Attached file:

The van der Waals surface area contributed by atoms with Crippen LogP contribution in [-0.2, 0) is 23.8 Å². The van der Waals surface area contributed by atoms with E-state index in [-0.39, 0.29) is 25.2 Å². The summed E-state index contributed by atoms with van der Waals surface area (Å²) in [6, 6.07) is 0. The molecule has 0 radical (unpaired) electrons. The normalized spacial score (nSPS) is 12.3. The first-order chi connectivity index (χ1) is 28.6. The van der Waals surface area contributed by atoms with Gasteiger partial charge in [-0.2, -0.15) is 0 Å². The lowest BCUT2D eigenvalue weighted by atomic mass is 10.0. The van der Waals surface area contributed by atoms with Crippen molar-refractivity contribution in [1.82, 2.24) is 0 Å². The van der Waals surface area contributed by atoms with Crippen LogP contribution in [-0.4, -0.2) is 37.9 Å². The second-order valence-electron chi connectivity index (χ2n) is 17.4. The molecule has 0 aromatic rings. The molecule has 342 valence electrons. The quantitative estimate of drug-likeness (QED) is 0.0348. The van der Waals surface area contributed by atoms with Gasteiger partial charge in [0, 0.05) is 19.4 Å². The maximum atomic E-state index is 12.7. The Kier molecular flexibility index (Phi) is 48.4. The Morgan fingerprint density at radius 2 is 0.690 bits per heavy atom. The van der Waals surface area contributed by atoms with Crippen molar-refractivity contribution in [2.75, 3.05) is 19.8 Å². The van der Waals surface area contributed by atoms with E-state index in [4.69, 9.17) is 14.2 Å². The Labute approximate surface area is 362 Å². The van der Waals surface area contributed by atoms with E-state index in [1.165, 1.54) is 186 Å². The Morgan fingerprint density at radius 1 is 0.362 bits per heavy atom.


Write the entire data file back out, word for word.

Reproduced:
The van der Waals surface area contributed by atoms with Crippen LogP contribution in [-0.2, 0) is 23.8 Å². The van der Waals surface area contributed by atoms with E-state index in [-0.39, 0.29) is 25.2 Å². The summed E-state index contributed by atoms with van der Waals surface area (Å²) in [6, 6.07) is 0. The molecule has 0 radical (unpaired) electrons. The normalized spacial score (nSPS) is 12.3. The first-order chi connectivity index (χ1) is 28.6. The van der Waals surface area contributed by atoms with Gasteiger partial charge in [-0.2, -0.15) is 0 Å². The lowest BCUT2D eigenvalue weighted by atomic mass is 10.0. The van der Waals surface area contributed by atoms with Crippen molar-refractivity contribution in [1.82, 2.24) is 0 Å². The van der Waals surface area contributed by atoms with Crippen LogP contribution in [-0.4, -0.2) is 37.9 Å². The second-order valence-electron chi connectivity index (χ2n) is 17.4. The molecule has 0 aromatic rings. The molecule has 342 valence electrons. The quantitative estimate of drug-likeness (QED) is 0.0348. The van der Waals surface area contributed by atoms with Gasteiger partial charge in [0, 0.05) is 19.4 Å². The maximum atomic E-state index is 12.7. The Kier molecular flexibility index (Phi) is 48.4. The Morgan fingerprint density at radius 2 is 0.690 bits per heavy atom. The van der Waals surface area contributed by atoms with Crippen molar-refractivity contribution in [2.75, 3.05) is 19.8 Å². The van der Waals surface area contributed by atoms with E-state index in [4.69, 9.17) is 14.2 Å². The Labute approximate surface area is 362 Å². The van der Waals surface area contributed by atoms with E-state index in [1.165, 1.54) is 186 Å². The Morgan fingerprint density at radius 1 is 0.362 bits per heavy atom.